Corner Cast’s hybrid structure uses Corten steel shipping containers to support a steel frame covered with synthetic fabric and rests on a compacted gravel pad | Courtesy of Corner Cast

When Cliffs Natural Resources announced it would halve the expansion budget for its Bloom Lake iron ore mine in Quebec in 2014, staff at Corner Cast Construction Inc. and its affiliate Britespan Quebec started to worry. Cliffs put Phase 2 of its expansion on hold indefinitely, and Corner Cast and Britespan were not sure if core expenses would also be cut in tough times. The Montreal-based companies had an agreement with Cliffs to supply a temporary truck shop: an innovative fabric steel hybrid structure they were excited to deploy near Fermont.

The hybrid structure has two main advantages over conventional buildings, according to Magnus Consiglio, partner at Corner Cast. First, it saved significant dollars by eliminating the need to pour concrete on site. “What’s really unique about this is that instead of having a concrete foundation, you use shipping containers as the foundation,” he explains. The Corten steel shipping containers rest on a compacted gravel pad and support a steel frame covered with synthetic fabric, all of it prefabricated and trucked to the client’s site. The shipping containers on both sides of the main structure are outfitted as locker rooms, lunch rooms, offices, washrooms and mechanical rooms.

To accommodate Caterpillar 797 and Komatsu 730E trucks, Bloom Lake’s temporary truck shop required 40-by-40-foot doors and an interior of 160 feet by 100 feet. The containers on each side added another 28 feet of width. It is the biggest hybrid structure Corner Cast – or any company – has built. Consiglio estimates that a similarly sized conventional building would start at roughly twice the price.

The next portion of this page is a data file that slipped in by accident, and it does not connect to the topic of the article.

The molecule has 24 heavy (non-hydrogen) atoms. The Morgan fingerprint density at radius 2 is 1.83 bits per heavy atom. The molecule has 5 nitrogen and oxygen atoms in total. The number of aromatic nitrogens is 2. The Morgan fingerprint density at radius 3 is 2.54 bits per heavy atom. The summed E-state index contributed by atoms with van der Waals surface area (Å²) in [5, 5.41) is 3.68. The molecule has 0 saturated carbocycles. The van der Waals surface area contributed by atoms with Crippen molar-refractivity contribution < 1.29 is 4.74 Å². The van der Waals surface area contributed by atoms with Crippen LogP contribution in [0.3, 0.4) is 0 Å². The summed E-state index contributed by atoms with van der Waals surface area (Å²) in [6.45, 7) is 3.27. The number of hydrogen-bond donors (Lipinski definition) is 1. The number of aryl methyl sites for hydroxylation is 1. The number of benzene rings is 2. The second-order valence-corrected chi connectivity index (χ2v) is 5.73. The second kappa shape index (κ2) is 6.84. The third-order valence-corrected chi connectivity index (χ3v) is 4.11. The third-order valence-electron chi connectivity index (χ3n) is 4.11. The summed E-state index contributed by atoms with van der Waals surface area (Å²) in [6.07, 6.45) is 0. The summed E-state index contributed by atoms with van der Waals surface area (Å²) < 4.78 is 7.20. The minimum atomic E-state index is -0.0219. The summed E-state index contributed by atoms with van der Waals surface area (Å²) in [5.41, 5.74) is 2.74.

The total construction time on site was two months, a fraction of the time it would normally take. Once on site, the containers were sealed or “zipped” together to make a series of smaller rooms connected to open space. Steel supports went up, then the fabric covering, followed by insulation, lighting, heating, doors, steel cladding and other finishing touches. The installation process composed about 30 per cent of the building’s price tag; materials accounted for 65 per cent and truck shipments from factories in Ontario and Quebec added up to five per cent of the total cost.

A recyclable building

A second important advantage is that the modular structure can be disassembled and moved elsewhere on site as needed. Cliffs is currently using the shop for light maintenance on heavy equipment and the building can also be used to assemble new trucks or other tasks that demand a large protected workspace. If no longer needed at its current location, it could be moved to a different spot to continue duty as a maintenance facility. “From what I see, almost everything would be reusable, if we moved it to another area,” says Amélie Dorion, project manager of the operation.

“The fact that mining companies can actually reuse these things later down the line at another location on their facility is really the sales point there,” Consiglio agrees. “It is a very unique kind of a proposition for them to have almost a recyclable building that they can just keep moving from place to place.”

Dorion points out the Britespan fabric covering is divided into sections; if wind damages one section, it can be replaced without touching the rest. The sturdiest components, shipping containers made of weathering steel, have already been repurposed and can be passed on to further sites or clients. For this reason, Corner Cast was awarded a sustainable development prize by Hydro Québec in June 2014.

“With conventional construction you have a huge amount of waste left at the end,” says Consiglio. “You have to do a demolition of the building, and obviously this is not a very sustainable way to do construction.”

Recession breeds innovation

Three years ago, Corner Cast needed to carve its own niche in a difficult, recession-hit market. The company had been building shipping container rooms, thus supplying mining camps with offices and sleeping quarters. But as exploration budgets began to dry up, competition among building suppliers became fierce. Together with a partner in Alberta, Vertical Building Solutions, Corner Cast founders came up with the idea of using furnished shipping containers as the foundation for a fabric roof. “We really had to innovate to succeed in the marketplace,” comments Consiglio.

The Cliffs Bloom lake truck shop is Corner Cast’s third hybrid structure. Although it has sold container units in every province in Canada, the company’s biggest projects to date have stayed in Quebec, where it is a licensed contractor. A team of five to nine people did the majority of the installation work.

But the obvious attraction of shipping containers is that they travel anywhere. “We could be doing these truck assembly shops for the mining industry in South America very easily,” says Consiglio. “That’s why we strongly believe that this will become not just a product for Canada or Quebec, but something that can be exported all over the world.”